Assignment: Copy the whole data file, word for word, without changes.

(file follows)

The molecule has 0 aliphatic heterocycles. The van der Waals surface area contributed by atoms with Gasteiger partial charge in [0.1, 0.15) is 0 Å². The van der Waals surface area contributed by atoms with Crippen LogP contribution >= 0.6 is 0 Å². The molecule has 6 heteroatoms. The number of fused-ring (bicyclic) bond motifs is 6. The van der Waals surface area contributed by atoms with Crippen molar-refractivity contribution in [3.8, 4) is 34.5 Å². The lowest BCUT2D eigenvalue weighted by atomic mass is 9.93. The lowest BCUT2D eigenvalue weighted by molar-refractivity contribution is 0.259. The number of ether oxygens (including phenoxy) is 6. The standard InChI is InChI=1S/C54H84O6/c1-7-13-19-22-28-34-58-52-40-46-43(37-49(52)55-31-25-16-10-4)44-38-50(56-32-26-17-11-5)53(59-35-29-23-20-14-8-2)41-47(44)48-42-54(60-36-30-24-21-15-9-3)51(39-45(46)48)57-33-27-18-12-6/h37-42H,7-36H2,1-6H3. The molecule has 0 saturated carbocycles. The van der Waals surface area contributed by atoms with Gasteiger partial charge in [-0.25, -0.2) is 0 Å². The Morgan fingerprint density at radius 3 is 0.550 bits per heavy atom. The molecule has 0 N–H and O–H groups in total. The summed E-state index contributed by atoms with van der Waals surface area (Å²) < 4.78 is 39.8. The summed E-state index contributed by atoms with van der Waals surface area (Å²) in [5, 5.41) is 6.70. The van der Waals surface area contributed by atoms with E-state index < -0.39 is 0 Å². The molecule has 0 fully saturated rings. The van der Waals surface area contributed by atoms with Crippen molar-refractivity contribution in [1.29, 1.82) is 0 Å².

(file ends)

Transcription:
The molecule has 0 aliphatic heterocycles. The van der Waals surface area contributed by atoms with Gasteiger partial charge in [0.1, 0.15) is 0 Å². The van der Waals surface area contributed by atoms with Crippen LogP contribution >= 0.6 is 0 Å². The molecule has 6 heteroatoms. The number of fused-ring (bicyclic) bond motifs is 6. The van der Waals surface area contributed by atoms with Crippen molar-refractivity contribution in [3.8, 4) is 34.5 Å². The lowest BCUT2D eigenvalue weighted by atomic mass is 9.93. The lowest BCUT2D eigenvalue weighted by molar-refractivity contribution is 0.259. The number of ether oxygens (including phenoxy) is 6. The standard InChI is InChI=1S/C54H84O6/c1-7-13-19-22-28-34-58-52-40-46-43(37-49(52)55-31-25-16-10-4)44-38-50(56-32-26-17-11-5)53(59-35-29-23-20-14-8-2)41-47(44)48-42-54(60-36-30-24-21-15-9-3)51(39-45(46)48)57-33-27-18-12-6/h37-42H,7-36H2,1-6H3. The molecule has 0 saturated carbocycles. The van der Waals surface area contributed by atoms with Gasteiger partial charge in [-0.25, -0.2) is 0 Å². The Morgan fingerprint density at radius 3 is 0.550 bits per heavy atom. The molecule has 0 N–H and O–H groups in total. The summed E-state index contributed by atoms with van der Waals surface area (Å²) < 4.78 is 39.8. The summed E-state index contributed by atoms with van der Waals surface area (Å²) in [5, 5.41) is 6.70. The van der Waals surface area contributed by atoms with E-state index < -0.39 is 0 Å². The molecule has 0 fully saturated rings. The van der Waals surface area contributed by atoms with Crippen molar-refractivity contribution in [1.29, 1.82) is 0 Å².